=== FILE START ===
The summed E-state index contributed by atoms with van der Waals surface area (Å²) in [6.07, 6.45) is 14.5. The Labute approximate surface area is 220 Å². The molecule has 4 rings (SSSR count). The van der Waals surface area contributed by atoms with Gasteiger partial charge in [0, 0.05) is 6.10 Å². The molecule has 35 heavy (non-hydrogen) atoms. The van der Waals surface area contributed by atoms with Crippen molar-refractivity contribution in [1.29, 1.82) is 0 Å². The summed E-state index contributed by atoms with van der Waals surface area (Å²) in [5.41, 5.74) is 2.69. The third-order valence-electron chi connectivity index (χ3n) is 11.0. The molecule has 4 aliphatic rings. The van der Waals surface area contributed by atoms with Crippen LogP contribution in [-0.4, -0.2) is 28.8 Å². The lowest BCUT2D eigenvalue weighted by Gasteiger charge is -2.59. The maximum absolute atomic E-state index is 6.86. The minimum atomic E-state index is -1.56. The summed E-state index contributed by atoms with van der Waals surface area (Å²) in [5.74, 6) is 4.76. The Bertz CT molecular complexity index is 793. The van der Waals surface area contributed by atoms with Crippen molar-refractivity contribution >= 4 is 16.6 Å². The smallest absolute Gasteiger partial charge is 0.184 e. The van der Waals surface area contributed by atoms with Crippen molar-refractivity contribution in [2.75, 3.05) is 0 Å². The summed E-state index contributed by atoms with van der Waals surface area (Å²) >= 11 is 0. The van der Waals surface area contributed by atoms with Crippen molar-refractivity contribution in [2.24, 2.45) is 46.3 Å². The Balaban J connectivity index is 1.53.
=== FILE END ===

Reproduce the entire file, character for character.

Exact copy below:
The summed E-state index contributed by atoms with van der Waals surface area (Å²) in [6.07, 6.45) is 14.5. The Labute approximate surface area is 220 Å². The molecule has 4 rings (SSSR count). The van der Waals surface area contributed by atoms with Gasteiger partial charge in [0, 0.05) is 6.10 Å². The molecule has 35 heavy (non-hydrogen) atoms. The van der Waals surface area contributed by atoms with Crippen molar-refractivity contribution in [1.29, 1.82) is 0 Å². The summed E-state index contributed by atoms with van der Waals surface area (Å²) in [5.41, 5.74) is 2.69. The third-order valence-electron chi connectivity index (χ3n) is 11.0. The molecule has 4 aliphatic rings. The van der Waals surface area contributed by atoms with Crippen LogP contribution in [-0.4, -0.2) is 28.8 Å². The lowest BCUT2D eigenvalue weighted by Gasteiger charge is -2.59. The maximum absolute atomic E-state index is 6.86. The minimum atomic E-state index is -1.56. The summed E-state index contributed by atoms with van der Waals surface area (Å²) in [5.74, 6) is 4.76. The Bertz CT molecular complexity index is 793. The van der Waals surface area contributed by atoms with Crippen molar-refractivity contribution >= 4 is 16.6 Å². The smallest absolute Gasteiger partial charge is 0.184 e. The van der Waals surface area contributed by atoms with Crippen molar-refractivity contribution in [2.75, 3.05) is 0 Å². The summed E-state index contributed by atoms with van der Waals surface area (Å²) >= 11 is 0. The van der Waals surface area contributed by atoms with Crippen molar-refractivity contribution in [2.24, 2.45) is 46.3 Å². The Balaban J connectivity index is 1.53.